The Rechargeable Battery Association (PRBA) has challenged the Federal Aviation Administration’s September study detailing the risk of transporting lithium batteries by air. Dismissing the research as “flawed,” the PRBA expressed concern about the FAA’s methodology, data and conclusions.
PRBA officials laid out their opposition to the study in a letter to Dr. Katherine Rooney, secretary of the International Civil Aviation Organization’s Dangerous Goods Panel.
A key area of concern, the association explained to Rooney, involves the FAA’s conclusion that batteries contributed to two aircraft incidents simply because they were on board. What’s more, the PRBA wrote, the FAA “developed its risk model from this assumption.”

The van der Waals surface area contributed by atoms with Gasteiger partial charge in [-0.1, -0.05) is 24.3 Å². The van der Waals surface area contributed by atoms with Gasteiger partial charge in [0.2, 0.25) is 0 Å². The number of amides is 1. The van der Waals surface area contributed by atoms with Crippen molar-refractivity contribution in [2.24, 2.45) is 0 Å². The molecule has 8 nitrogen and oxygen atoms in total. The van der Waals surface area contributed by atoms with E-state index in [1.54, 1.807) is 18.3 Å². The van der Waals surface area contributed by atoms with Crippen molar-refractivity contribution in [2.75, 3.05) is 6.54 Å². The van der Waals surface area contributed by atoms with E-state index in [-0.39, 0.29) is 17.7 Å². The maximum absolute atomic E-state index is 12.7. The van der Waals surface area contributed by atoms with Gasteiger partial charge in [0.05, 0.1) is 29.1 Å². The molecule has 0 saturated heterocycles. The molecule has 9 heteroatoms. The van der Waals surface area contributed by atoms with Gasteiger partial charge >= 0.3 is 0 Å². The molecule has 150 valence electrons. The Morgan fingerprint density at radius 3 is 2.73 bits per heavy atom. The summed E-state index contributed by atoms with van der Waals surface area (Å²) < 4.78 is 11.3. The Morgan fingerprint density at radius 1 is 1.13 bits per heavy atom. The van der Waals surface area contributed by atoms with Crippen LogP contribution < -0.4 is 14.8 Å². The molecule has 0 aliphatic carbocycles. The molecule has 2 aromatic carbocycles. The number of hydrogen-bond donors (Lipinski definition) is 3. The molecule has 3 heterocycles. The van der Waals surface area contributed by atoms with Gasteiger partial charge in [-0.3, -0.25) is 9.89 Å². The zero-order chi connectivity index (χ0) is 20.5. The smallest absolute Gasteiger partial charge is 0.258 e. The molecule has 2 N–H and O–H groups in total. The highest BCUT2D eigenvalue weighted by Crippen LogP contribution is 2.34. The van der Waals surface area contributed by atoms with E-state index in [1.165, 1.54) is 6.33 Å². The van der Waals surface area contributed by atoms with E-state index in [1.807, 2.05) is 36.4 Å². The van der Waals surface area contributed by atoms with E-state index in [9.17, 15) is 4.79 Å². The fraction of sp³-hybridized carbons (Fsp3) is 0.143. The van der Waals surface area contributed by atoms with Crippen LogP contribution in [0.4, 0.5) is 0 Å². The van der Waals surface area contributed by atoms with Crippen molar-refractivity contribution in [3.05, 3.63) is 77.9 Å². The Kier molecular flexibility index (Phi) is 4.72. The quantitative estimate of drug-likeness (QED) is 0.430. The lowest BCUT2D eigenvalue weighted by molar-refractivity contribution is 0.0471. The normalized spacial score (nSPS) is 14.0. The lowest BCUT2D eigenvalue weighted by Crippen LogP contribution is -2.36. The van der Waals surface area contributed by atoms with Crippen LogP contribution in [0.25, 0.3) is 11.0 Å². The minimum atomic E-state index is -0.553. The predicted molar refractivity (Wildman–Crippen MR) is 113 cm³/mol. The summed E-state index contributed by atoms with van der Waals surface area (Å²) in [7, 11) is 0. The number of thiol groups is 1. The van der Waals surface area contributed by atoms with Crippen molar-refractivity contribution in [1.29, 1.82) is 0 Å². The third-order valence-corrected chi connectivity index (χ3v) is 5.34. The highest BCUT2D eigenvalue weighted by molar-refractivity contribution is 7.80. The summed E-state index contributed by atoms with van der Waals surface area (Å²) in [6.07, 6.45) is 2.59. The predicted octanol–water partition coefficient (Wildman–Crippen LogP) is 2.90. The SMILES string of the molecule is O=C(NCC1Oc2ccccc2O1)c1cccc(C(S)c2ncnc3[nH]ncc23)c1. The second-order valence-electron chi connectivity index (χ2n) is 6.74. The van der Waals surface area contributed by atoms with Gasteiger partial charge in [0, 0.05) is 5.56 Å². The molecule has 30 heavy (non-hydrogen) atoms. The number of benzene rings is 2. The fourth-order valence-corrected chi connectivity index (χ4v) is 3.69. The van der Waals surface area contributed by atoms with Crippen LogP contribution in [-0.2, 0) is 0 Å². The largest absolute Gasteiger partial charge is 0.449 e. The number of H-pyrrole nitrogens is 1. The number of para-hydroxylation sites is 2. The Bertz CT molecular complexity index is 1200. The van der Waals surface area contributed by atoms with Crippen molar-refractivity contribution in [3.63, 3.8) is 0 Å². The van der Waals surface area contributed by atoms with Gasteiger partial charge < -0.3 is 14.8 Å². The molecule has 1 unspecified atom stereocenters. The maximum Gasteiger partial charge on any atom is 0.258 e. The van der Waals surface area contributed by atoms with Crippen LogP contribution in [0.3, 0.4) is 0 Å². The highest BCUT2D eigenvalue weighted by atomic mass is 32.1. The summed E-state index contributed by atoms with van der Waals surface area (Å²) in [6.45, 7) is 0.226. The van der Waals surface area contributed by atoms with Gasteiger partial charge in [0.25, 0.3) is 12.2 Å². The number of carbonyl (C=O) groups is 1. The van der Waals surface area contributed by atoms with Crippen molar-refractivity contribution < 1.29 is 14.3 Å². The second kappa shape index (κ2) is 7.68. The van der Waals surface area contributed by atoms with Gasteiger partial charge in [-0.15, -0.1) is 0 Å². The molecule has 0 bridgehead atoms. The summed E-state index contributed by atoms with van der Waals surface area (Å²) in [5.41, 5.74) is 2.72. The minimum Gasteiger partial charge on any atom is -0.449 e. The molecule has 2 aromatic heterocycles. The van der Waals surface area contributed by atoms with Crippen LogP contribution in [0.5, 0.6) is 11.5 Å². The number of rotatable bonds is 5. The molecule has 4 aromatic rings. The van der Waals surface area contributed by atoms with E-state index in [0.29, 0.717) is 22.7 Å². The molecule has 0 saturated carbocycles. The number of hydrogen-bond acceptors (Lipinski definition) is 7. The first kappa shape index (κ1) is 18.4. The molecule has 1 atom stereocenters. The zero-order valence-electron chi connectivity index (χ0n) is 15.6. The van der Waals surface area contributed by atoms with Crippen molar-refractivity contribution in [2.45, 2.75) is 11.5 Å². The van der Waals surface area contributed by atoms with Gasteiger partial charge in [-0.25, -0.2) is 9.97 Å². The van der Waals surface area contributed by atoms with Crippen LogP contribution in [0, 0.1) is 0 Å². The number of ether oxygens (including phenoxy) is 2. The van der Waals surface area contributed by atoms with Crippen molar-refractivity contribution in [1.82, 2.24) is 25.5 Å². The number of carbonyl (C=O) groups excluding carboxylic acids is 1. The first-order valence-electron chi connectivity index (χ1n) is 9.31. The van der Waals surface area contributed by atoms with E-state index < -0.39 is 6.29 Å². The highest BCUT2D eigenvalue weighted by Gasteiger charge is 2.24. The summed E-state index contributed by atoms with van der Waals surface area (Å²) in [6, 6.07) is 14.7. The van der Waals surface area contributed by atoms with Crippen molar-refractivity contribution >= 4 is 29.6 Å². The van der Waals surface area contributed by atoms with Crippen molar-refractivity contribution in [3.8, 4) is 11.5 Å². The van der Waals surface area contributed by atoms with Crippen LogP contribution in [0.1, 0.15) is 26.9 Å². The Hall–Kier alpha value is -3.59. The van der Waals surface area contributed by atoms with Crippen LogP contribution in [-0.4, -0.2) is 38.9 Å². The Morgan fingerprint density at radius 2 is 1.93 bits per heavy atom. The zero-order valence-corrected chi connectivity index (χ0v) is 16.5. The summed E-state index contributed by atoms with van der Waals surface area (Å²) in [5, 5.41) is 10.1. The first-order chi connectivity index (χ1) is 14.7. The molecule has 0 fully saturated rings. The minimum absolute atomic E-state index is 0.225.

“But no facts are presented that indicate any involvement of batteries in the incidents,” the letter stated. “The presence of batteries on board certainly is not enough to justify this assumption and should not be the basis for FAA’s next study on the cost-benefit ratios for various mitigation strategies.”
Such assumptions have also caused “unwarranted scare mongering” in the press and taken attention away from key safety issues, the PRBA wrote to Rooney. “Everyone agrees improperly packaged lithium batteries should not be shipped as cargo,” the letter stated. “This safety goal can best be achieved by rigorous enforcement that will ensure compliance with existing international battery transportation regulations.”